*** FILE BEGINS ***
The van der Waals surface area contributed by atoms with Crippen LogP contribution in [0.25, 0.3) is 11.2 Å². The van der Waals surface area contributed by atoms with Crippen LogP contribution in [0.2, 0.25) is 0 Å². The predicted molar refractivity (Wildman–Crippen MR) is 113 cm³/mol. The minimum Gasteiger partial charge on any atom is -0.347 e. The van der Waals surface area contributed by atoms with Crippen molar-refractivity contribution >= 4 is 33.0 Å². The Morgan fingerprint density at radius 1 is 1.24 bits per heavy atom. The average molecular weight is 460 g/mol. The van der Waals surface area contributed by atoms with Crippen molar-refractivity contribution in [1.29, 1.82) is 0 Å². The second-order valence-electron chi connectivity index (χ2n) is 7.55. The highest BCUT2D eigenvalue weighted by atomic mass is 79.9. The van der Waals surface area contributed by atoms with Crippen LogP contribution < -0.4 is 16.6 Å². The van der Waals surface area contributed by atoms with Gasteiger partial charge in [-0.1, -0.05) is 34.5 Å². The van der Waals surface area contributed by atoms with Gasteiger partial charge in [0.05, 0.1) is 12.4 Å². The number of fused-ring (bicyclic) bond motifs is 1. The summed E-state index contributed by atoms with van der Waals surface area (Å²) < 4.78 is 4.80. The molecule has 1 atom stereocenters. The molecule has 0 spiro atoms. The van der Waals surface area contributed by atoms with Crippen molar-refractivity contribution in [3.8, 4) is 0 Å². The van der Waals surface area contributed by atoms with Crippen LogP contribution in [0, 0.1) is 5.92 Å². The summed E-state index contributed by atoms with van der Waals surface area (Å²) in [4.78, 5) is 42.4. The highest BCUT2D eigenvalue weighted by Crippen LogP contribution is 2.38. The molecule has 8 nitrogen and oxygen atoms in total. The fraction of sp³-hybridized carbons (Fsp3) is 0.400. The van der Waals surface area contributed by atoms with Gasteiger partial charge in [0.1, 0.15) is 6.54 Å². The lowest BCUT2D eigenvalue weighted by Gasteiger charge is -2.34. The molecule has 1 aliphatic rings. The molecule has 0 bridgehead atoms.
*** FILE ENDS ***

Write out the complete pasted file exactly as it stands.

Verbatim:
The van der Waals surface area contributed by atoms with Crippen LogP contribution in [0.25, 0.3) is 11.2 Å². The van der Waals surface area contributed by atoms with Crippen LogP contribution in [0.2, 0.25) is 0 Å². The predicted molar refractivity (Wildman–Crippen MR) is 113 cm³/mol. The minimum Gasteiger partial charge on any atom is -0.347 e. The van der Waals surface area contributed by atoms with Crippen molar-refractivity contribution >= 4 is 33.0 Å². The Morgan fingerprint density at radius 1 is 1.24 bits per heavy atom. The average molecular weight is 460 g/mol. The van der Waals surface area contributed by atoms with Crippen molar-refractivity contribution in [1.29, 1.82) is 0 Å². The second-order valence-electron chi connectivity index (χ2n) is 7.55. The highest BCUT2D eigenvalue weighted by atomic mass is 79.9. The van der Waals surface area contributed by atoms with Crippen LogP contribution < -0.4 is 16.6 Å². The van der Waals surface area contributed by atoms with Gasteiger partial charge in [-0.1, -0.05) is 34.5 Å². The van der Waals surface area contributed by atoms with Gasteiger partial charge in [0.05, 0.1) is 12.4 Å². The number of fused-ring (bicyclic) bond motifs is 1. The summed E-state index contributed by atoms with van der Waals surface area (Å²) < 4.78 is 4.80. The molecule has 1 atom stereocenters. The molecule has 0 spiro atoms. The van der Waals surface area contributed by atoms with Crippen molar-refractivity contribution in [3.8, 4) is 0 Å². The van der Waals surface area contributed by atoms with Crippen LogP contribution in [0, 0.1) is 5.92 Å². The summed E-state index contributed by atoms with van der Waals surface area (Å²) in [4.78, 5) is 42.4. The highest BCUT2D eigenvalue weighted by Crippen LogP contribution is 2.38. The molecule has 8 nitrogen and oxygen atoms in total. The fraction of sp³-hybridized carbons (Fsp3) is 0.400. The van der Waals surface area contributed by atoms with Gasteiger partial charge in [0.1, 0.15) is 6.54 Å². The lowest BCUT2D eigenvalue weighted by Gasteiger charge is -2.34. The molecule has 1 aliphatic rings. The molecule has 0 bridgehead atoms.